When one looks back at the old days of after-school television in the 1980’s, one cannot help but think back fondly at some of the iconic characters and stories we used to get our fill of in half-hour increments that helped define many elements of what has become our popular culture. Stalwarts like Transformers, The Smurfs, GI Joe, Inspector Gadget and more brightened up living rooms and entertained us every Monday through Friday to the point where it has left an indelible mark on our lives we have not soon forgotten. One of those staples from cartoon lore was the ongoing story of He-Man as he battles the evil Skeletor in his continual quest to protect his beloved Eternia and the mysteries and magic held within the hallowed Castle Grayskull. While the show and the characters themselves have remained a fond memory in many a grown-up heart, the love for this series is truly embraced in the new documentary Power of Grayskull: The Definitive History of He-Man and the Masters of the Universe (95 minutes, FauxPop Media and Pyre Productions, directed by Rob McCallum and Randall Lobb, now available on Netflix) which takes an in-depth look at this icon of 80’s lore that captured the hearts and minds of many as it became a symbol for our fascination with pop culture.
Devoting almost equal amounts of time to the toy line, the television series and the failed live-action movie, directors McCallum (known for Nintendo Quest and Missing Mom) and Lobb (producer of Turtle Power: The Definitive History of the Teenage Mutant Ninja Turtles) construct Power of Grayskull as a documentary that gives the audience a three-part narrative of the He-Man phenomenon. Phase one deals with how the massive success of the Star Wars toy series from rival Kenner and an unsuccessful marriage with Conan the Barbarian forced Mattel Toys into a desperate search for an alternative. Where this led to was a merging of concepts and ideas from the fantasy, science fiction and action-adventure genres that would evolve into the eventual He-Man action figure series that garnered its own large share of the marketplace for a better part of a decade. From the internal struggles behind the scenes to the pressure of production deadlines to the many complications that came with creating some of the characters themselves this is the strongest and most fascinating part of Power of Grayskull and for many also the most illuminating.
The second piece to this documentary involves the promotional tie-ins used to reel in kids to the He-Man mystique which would have many of them running to Mom and Dad trying to convince them to head to the local toy store as fast as possible. While the commercials that aired and the comic books both assisted with the telling of the He-Man and the Masters of the Universe story, it was the famous cartoon series that gets outlined in the film that brought the most attention to the characters and proved to be a winning stroke not only for its animated adaptor Filmation but for Mattel itself when it came to getting more He-Man toys rung up at the cash register. The film delves into what fundamental storylines were imprinted into the series, how the characters were portrayed by their voice-over talent and why there was so much importance placed on the always out of place public service announcements that came at the end of each episode. Some well-deserved attention is also given to the She-Ra animated series and why her role in the He-Man story is so important and places seeds with the audience why her part of the lore is being reimagined for a modern audience.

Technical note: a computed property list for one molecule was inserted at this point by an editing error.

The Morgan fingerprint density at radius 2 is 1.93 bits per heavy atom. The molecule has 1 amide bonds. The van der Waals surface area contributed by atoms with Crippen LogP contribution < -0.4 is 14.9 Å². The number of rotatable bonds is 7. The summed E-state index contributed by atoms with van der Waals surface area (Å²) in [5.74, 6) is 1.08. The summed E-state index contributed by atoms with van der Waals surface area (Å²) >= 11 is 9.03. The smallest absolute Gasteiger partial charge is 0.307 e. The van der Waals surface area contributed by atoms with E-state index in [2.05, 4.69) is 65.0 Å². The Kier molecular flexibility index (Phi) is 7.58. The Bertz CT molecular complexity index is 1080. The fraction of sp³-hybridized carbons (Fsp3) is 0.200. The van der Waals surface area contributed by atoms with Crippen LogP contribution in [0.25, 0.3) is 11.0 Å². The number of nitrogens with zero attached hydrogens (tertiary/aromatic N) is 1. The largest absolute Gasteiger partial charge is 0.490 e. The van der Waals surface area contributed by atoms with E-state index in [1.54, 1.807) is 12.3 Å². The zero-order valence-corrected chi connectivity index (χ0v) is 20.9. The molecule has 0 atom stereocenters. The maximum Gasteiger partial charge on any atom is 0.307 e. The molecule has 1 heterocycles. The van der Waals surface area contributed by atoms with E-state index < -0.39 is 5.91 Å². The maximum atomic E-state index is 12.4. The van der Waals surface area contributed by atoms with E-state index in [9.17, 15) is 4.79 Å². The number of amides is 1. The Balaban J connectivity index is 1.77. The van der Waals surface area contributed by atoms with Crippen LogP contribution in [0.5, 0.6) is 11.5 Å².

The final stage of the film focuses in on the failed 1987 live-action movie adaptation, Masters of the Universe and the possible how’s and why’s of its ultimate demise. With detailed interviews from stars Dolph Lundgren and Frank Langella, the audience is privy to a behind-the-scenes look at the making of the movie. While this practice is now commonplace for modern movies now as a bonus feature for the home video arrival, for this documentary it seems like a final touch to ensure a great deal of the He-Man story, both the rise and fall of it, gets told. While there are some notable points made during this part of the documentary, more attention would have been better served with the cartoon series (and why it was limited to only two seasons and the eventual fallout for Filmation) and less weight given to Masters of the Universe in the documentary because of its reality as a critically panned film (17% on Rotten Tomatoes) that can only be seen as a box office disappointment (Approximately 17 million dollars as per Box Office Mojo) and a footnote that most He-Man fans would rather soon forget (leaving them hoping a 2019 remake from Sony will do the trick instead).
Despite the small flaws that keep this documentary from perfection, Power of Grayskull: The Definitive History of He-Man and the Masters of the Universe does a magnificent job of educating new viewers while at the same time reminding devoted fans why He-Man in its own right became a much-beloved part of our pop culture past. From its toy creation roots and the heights of its success as a prosperous action figure line to a worldwide syndicated television success that spun off into an ultimately failed attempt to recreate that magic within a live-action movie setting, Grayskull delivers on its nostalgic-filled promise of taking a look back at what made He-Man so special to many of us who are now well into our 40’s and 50’s. With a look and feel created by McCallum and Lobb that oozes much love and devotion to the He-Man mystique, it’s no wonder why this film is a must-watch for your next Netflix binge and one of the best documentaries of 2018, even with standouts such as RBG, Won’t You Be My Neighbor and Three Identical Strangers among others dominating the critically lauded airspace.